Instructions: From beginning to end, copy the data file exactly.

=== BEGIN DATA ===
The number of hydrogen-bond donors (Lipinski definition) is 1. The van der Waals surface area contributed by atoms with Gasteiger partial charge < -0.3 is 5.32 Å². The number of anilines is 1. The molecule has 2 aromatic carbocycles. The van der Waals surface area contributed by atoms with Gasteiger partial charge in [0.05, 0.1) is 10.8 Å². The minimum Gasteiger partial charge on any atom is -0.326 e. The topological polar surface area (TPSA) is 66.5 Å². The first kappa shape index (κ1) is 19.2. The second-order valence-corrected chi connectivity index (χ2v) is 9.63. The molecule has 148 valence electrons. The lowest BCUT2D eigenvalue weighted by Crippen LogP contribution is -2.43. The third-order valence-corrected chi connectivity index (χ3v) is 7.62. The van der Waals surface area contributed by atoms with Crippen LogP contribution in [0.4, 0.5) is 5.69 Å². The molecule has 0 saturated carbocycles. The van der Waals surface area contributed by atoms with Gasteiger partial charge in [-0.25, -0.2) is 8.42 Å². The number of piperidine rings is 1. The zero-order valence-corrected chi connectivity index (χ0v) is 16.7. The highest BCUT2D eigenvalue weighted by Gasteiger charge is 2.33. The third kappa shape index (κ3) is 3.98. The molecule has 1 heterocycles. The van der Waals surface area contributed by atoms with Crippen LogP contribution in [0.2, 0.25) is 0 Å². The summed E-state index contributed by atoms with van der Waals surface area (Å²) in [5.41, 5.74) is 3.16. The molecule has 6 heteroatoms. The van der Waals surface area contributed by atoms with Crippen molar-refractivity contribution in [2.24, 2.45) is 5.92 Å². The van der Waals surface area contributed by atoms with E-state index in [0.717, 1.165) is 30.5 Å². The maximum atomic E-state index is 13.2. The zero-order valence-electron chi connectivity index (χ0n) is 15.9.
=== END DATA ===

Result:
The number of hydrogen-bond donors (Lipinski definition) is 1. The van der Waals surface area contributed by atoms with Gasteiger partial charge < -0.3 is 5.32 Å². The number of anilines is 1. The molecule has 2 aromatic carbocycles. The van der Waals surface area contributed by atoms with Gasteiger partial charge in [0.05, 0.1) is 10.8 Å². The minimum Gasteiger partial charge on any atom is -0.326 e. The topological polar surface area (TPSA) is 66.5 Å². The first kappa shape index (κ1) is 19.2. The second-order valence-corrected chi connectivity index (χ2v) is 9.63. The molecule has 148 valence electrons. The lowest BCUT2D eigenvalue weighted by Crippen LogP contribution is -2.43. The third-order valence-corrected chi connectivity index (χ3v) is 7.62. The van der Waals surface area contributed by atoms with Crippen LogP contribution in [0.4, 0.5) is 5.69 Å². The molecule has 0 saturated carbocycles. The van der Waals surface area contributed by atoms with Gasteiger partial charge in [-0.25, -0.2) is 8.42 Å². The number of piperidine rings is 1. The zero-order valence-corrected chi connectivity index (χ0v) is 16.7. The highest BCUT2D eigenvalue weighted by Gasteiger charge is 2.33. The third kappa shape index (κ3) is 3.98. The molecule has 1 heterocycles. The van der Waals surface area contributed by atoms with Crippen LogP contribution in [0.2, 0.25) is 0 Å². The summed E-state index contributed by atoms with van der Waals surface area (Å²) in [5.41, 5.74) is 3.16. The molecule has 6 heteroatoms. The van der Waals surface area contributed by atoms with Crippen molar-refractivity contribution in [2.24, 2.45) is 5.92 Å². The van der Waals surface area contributed by atoms with E-state index in [0.717, 1.165) is 30.5 Å². The maximum atomic E-state index is 13.2. The zero-order valence-electron chi connectivity index (χ0n) is 15.9.